Faced with daunting challenges in lockdown, trans men in India rely on online, offline support from community
The lockdown has not only caused trans men in rural and urban India to be stuck in unsupportive quarantine spaces, but also increased the inaccessibility of regular testosterone shots and gender affirming surgery, thus adding to their dysphoria and other mental health issues.
When India went into Phase I of its lockdown to combat the coronavirus pandemic, with little to no preparation for millions of its most vulnerable citizens, 28-year-old Aryan Pasha took it upon himself to help as many as he could. Aryan — a lawyer who is also known as “India’s first trans man bodybuilder” — and his partner Laxmi Tripathi began delivering rations, testosterone injections and hand wash to over 250 transgender men in Delhi alone. The fact that they were reaching out to trans men raised a singular challenge: “For trans women, you can donate to an organisation or the dera where they live, but trans men don’t live [together] in one place,” Aryan points out. “Trans men do not have options like staying within a gharana system.”
What this meant was that Aryan had to go door-to-door in his quest to provide support; on one occasion, he travelled 46 km to help a man in rural Bihar. He has also reached out to volunteers in urban and rural Telangana, Maharashtra, Gujarat, Bihar, Rajasthan, Jharkhand, Manipur and Orissa.
India’s lockdown has imposed a heavy toll on the lives of transgender people. While some have had little recourse but to rely on donations from organisations and philanthropists, others have had to return home to unsupportive and abusive families, while living with increased gender dysphoria. As reported in Firstpost, the government of India had assured Rs 1,500 each as relief to 4.88 lakh transgender persons. But just like our conversations on inclusion and policies, this figure and the half-hearted assurances of the government fail to include transgender men.
Emphasising that the issues of transgender men are different from those of the rest of the LGBTQ+ community, Anand Kumar, who returned to his village in Patna due to the lockdown, notes, “Nobody talks about the problems our community is facing right now. If there is anyone helping this community, it is the members of the community themselves.”
Driven and determined by their own experiences to help other young transgender persons, it is members like Aryan Pasha, Lucky Neog and Ayaan, who are among the few providing essential supplies and constant online and offline support to others in the community over the past three months.
Ten years ago, Aryan was the first teenager in India to transition at the age of 18 with enthusiastic support from his family. Not everyone receives such support at home. As an eminent member of the community, Aryan feels he must reach out and help teenagers and young adults who have begun their gender affirmation process.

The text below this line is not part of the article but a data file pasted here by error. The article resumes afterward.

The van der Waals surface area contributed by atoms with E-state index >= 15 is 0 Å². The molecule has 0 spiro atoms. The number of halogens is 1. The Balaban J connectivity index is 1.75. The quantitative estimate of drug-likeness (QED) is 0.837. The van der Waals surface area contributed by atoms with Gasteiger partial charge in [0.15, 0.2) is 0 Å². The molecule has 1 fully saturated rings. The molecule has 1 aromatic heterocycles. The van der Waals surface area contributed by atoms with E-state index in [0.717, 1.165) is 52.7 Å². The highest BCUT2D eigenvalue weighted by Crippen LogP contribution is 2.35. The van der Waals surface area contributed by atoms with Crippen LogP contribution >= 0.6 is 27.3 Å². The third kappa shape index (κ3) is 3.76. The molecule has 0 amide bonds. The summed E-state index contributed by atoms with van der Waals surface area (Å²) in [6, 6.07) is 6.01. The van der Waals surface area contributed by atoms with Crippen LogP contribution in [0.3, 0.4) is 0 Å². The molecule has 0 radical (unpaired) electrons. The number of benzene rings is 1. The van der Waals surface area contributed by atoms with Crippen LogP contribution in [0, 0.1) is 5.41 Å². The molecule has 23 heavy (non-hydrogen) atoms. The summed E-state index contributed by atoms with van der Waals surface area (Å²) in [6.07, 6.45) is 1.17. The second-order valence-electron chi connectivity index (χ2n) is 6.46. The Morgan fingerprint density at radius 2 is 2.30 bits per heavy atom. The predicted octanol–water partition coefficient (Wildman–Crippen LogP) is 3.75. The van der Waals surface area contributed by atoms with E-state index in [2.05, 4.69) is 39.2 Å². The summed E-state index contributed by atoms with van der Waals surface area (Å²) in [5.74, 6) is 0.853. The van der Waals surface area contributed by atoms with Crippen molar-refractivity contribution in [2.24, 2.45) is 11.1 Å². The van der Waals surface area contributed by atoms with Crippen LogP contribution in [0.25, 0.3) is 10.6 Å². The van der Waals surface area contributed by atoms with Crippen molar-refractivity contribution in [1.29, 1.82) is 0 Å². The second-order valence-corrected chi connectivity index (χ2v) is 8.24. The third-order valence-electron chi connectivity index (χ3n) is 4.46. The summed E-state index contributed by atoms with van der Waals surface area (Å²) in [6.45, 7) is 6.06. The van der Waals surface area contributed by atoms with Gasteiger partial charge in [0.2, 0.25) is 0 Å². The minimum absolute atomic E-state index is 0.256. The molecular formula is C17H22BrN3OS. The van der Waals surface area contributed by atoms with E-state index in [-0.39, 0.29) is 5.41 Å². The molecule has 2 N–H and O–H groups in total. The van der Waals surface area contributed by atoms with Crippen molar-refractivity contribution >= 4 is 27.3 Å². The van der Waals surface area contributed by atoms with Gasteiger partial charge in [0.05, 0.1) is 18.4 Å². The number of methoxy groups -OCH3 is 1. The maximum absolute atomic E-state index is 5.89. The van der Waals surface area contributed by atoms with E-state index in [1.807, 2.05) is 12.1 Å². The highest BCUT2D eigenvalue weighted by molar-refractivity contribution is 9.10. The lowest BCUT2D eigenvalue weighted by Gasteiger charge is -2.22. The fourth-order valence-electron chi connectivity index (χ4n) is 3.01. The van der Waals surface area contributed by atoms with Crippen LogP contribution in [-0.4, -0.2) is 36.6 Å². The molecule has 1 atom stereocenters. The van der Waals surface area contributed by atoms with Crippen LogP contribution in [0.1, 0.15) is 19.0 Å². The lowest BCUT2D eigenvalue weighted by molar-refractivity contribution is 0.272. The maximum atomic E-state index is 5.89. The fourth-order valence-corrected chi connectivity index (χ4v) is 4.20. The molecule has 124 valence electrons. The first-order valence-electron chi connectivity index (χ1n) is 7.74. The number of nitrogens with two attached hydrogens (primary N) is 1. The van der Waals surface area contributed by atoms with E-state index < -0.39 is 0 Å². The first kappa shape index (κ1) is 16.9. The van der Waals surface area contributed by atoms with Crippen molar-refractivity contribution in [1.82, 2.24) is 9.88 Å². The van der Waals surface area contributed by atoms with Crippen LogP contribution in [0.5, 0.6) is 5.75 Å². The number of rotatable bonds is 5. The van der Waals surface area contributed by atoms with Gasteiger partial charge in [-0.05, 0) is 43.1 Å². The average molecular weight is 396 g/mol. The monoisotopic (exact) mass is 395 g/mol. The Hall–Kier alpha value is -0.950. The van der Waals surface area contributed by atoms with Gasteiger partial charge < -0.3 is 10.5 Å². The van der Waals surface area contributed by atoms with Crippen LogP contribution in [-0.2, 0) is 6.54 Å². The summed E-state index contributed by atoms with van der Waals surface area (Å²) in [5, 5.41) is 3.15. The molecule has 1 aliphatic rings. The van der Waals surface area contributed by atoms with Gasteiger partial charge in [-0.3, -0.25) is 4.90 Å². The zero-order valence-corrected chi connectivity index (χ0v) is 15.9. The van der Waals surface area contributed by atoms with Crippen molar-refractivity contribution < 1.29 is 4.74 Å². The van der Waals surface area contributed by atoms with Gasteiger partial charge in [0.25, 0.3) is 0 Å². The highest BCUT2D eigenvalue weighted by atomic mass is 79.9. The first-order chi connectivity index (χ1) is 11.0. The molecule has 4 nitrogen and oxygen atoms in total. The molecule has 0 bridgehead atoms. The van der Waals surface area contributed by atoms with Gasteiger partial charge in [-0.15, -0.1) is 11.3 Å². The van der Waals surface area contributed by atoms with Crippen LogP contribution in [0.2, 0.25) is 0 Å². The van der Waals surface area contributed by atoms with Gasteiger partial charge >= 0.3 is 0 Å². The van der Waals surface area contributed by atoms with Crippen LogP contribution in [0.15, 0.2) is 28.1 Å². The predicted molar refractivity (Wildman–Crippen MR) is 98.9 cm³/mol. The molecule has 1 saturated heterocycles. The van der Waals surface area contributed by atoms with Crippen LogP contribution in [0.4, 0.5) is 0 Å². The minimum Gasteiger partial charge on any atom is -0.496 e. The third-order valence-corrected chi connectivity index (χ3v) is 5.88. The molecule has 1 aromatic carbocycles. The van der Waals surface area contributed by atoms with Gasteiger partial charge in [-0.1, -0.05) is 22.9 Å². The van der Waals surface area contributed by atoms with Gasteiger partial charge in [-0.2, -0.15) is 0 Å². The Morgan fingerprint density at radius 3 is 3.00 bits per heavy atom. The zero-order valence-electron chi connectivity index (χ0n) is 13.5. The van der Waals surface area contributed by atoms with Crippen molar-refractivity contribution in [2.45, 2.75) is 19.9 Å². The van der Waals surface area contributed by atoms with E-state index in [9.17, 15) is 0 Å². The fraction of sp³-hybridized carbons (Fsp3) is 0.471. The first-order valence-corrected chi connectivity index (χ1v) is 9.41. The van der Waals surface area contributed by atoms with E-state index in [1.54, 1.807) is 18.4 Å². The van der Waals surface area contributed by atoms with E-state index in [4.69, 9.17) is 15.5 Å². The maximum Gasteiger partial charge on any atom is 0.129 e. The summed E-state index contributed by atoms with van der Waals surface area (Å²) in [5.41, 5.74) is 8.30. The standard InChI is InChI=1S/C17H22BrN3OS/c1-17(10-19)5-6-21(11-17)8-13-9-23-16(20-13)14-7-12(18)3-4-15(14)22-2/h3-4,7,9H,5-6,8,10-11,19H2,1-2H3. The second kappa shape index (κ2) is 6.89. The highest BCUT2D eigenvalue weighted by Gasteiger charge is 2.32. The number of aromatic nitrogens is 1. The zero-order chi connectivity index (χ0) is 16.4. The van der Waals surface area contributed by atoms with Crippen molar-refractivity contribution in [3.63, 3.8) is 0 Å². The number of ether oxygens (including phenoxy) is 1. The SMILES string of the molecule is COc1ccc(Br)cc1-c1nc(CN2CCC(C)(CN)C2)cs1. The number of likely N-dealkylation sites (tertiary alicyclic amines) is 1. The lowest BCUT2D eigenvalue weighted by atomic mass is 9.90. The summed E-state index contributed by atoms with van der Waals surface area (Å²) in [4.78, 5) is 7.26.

“Teens who ran away from home to start their transition are now stuck. Trans men with graduate degrees are looking for work as manual labourers because they don’t have money for gas. Teenagers are vulnerable. Within the community as well people try to take advantage of others,” says Aryan, who is quick to answer youngsters’ queries on Instagram.
Apart from financial problems and delays in delivering rations and hormone kits, Aryan faces “unnecessary questioning from within the community” itself. “Only a person on HRT (hormone replacement therapy) knows how much they need it. People who have missed their shots have been requesting me to help them. If a transitioning male does not get his hormone shots on time, his menstruation cycle can start again. Because of that, a person could be at very high risk for suicidal tendency, anxiety and depression.”
There are broadly two types of testosterone shots of different dosages in India — Testoviron and Sustanon. However, the hormone shots, costing around Rs 300 each, are not available and accessible in all regions, especially during a lockdown. Men who are transitioning are prescribed to take regular amounts of testosterone every two or three weeks, depending on the brand and dosage. Before the coronavirus outbreak, many transgender persons visited their doctors or nurses to get their hormone shots, but now apprehensive about visiting hospitals and dispensaries, some have learnt to self-inject the shots at home. Twenty one-year-old Shivv, who is working from his home in Agra, watched many instructional videos on YouTube before taking a testosterone shot with the help of his girlfriend for the first time. Like him, many young transgender men are relying on DIY (do-it-yourself) videos on YouTube to continue their hormone replacement therapy at home.